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Japan warns North Korea against the planned rocket launch

Japan on Friday warned North Korea, who plans to launch a rocket in April, that it can legally shoot down any threatening object if it falls towards its territory.

North Korea announced its plans to launch a communications satellite into orbit between April 4 and 8, according to the New York Times. The rocket used will fly over Japan and drop fuel stages into the Pacific.

According coordinates Pyongyang provided to the United Nations, the Associated Press reported the rocket's first stage is expected to fall less than 75 miles from Japan's northwestern shore. The second stage should fall in the Pacific between Japan and Hawaii.

The AP reported that the U.S. and other governments have warned North Korea that any rocket launch would violate a 2006 U.N. Security Council resolution banning the country from ballistic missile activity. This resolution also banned North Korea from nuclear tests and came after the country detonated its first nuclear device.

The New York Times reported the neighboring countries considered the launch a cover for testing North Korea's Taepodong-2 intercontinental ballistic missile.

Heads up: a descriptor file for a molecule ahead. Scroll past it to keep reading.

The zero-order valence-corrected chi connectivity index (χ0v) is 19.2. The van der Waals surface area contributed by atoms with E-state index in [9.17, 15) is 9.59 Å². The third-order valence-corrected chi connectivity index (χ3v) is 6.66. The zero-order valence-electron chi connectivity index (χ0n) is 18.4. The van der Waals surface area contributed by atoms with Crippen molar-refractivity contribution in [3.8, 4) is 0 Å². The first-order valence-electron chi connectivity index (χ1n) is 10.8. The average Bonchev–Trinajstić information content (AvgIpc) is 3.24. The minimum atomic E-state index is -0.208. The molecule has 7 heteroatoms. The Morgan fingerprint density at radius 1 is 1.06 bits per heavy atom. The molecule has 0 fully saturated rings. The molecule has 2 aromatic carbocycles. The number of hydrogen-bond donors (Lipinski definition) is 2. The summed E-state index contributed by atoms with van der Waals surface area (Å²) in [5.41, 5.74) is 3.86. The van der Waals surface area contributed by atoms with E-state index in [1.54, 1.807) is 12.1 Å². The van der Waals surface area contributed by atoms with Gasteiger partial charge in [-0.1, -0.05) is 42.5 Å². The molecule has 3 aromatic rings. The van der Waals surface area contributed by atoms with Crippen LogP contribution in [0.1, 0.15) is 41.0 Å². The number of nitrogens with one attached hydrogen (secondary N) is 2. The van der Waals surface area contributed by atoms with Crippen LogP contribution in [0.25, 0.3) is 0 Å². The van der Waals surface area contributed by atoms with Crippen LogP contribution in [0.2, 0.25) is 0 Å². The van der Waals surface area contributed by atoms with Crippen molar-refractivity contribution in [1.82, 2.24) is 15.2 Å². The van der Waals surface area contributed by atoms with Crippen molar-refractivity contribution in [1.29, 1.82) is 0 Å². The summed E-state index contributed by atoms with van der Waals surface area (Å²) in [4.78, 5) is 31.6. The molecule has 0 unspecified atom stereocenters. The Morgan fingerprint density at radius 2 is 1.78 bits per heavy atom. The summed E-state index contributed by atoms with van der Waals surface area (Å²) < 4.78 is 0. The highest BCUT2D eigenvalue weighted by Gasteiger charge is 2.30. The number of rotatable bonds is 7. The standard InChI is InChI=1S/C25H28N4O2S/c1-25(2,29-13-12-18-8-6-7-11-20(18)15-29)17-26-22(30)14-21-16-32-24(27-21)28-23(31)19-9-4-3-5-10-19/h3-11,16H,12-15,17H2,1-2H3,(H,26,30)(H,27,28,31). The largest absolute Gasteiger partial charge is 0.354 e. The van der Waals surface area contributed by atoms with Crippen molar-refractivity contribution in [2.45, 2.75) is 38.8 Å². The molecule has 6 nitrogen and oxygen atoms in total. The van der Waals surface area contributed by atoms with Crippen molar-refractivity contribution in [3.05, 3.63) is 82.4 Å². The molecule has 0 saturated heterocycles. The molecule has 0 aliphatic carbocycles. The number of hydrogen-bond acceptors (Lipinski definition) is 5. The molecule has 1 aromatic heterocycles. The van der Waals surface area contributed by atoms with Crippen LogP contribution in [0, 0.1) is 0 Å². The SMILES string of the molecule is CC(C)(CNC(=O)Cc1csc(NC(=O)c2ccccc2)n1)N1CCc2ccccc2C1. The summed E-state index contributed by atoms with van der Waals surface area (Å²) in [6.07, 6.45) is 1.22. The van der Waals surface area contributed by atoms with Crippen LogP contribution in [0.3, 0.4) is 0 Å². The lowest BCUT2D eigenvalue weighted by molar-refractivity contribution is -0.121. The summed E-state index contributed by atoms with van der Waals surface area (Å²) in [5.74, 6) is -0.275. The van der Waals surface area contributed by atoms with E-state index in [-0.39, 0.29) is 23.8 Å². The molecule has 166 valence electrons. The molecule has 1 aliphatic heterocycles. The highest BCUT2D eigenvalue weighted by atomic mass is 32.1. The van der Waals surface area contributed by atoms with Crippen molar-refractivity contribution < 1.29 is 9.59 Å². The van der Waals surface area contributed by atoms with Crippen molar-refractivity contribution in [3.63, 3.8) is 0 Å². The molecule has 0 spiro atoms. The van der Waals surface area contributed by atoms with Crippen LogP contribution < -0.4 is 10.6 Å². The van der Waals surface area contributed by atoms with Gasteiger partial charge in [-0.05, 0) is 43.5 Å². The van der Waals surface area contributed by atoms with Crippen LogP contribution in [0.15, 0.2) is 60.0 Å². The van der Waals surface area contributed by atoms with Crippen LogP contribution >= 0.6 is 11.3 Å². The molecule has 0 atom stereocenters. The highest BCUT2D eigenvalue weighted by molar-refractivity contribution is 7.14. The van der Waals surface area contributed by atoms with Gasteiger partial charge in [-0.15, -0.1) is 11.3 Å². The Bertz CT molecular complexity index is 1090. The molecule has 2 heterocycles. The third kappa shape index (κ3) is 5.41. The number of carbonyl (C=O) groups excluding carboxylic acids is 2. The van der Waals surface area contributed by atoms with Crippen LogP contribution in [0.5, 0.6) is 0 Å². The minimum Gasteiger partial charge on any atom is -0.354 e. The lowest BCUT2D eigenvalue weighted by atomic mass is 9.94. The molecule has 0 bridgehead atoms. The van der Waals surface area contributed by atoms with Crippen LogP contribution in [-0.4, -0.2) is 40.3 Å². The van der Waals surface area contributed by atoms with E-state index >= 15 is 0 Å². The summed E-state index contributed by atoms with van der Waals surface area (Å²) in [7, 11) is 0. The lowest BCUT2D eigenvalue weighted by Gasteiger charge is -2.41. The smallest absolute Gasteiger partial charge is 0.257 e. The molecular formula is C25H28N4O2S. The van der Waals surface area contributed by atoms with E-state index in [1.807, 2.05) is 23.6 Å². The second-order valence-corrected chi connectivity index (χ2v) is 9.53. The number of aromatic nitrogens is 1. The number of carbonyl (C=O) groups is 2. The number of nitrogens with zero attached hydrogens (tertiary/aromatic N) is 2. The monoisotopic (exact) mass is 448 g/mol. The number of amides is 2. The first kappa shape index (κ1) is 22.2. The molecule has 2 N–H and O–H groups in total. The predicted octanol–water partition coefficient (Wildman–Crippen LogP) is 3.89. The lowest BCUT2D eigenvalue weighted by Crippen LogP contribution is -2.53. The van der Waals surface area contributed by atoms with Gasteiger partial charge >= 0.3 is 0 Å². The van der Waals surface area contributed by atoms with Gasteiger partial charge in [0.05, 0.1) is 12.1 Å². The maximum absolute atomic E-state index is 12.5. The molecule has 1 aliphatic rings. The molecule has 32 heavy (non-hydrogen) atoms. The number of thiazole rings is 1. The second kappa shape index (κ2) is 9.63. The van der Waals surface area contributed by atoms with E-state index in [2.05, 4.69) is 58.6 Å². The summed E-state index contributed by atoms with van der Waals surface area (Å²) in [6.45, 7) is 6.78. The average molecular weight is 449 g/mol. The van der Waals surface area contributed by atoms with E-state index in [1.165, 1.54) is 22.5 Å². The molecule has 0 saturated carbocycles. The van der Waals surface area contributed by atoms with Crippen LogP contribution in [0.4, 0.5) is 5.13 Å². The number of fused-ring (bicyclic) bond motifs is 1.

"Legally speaking, if this object falls toward Japan, we can shoot it down for safety reasons," Chief Cabinet Secretary Takeo Kawamura told AP.

After a North Korean missile flew over its territory in 1998, Japan has been developing a missile defense system with the United States.

Lance Gatling, an independent defense analyst, told AP that Japan is capable of intercepting a medium-range missile, but the rocket expected to fire next month will be a long-range rocket.

If successful, the rocket will fly over Japan instead of falling towards it. The New York Times reported North Korea has said it will consider any attempt to intercept the rocket "an act of war" and will attack the interceptors.

Paik Hak-soon, a North Korea expert at Sejong Institute near Seoul, told AP that if the launch is successful, it will provide the North an upper hand in future negotiations because it will show that the country has "a delivery vehicle for its nuclear weapons."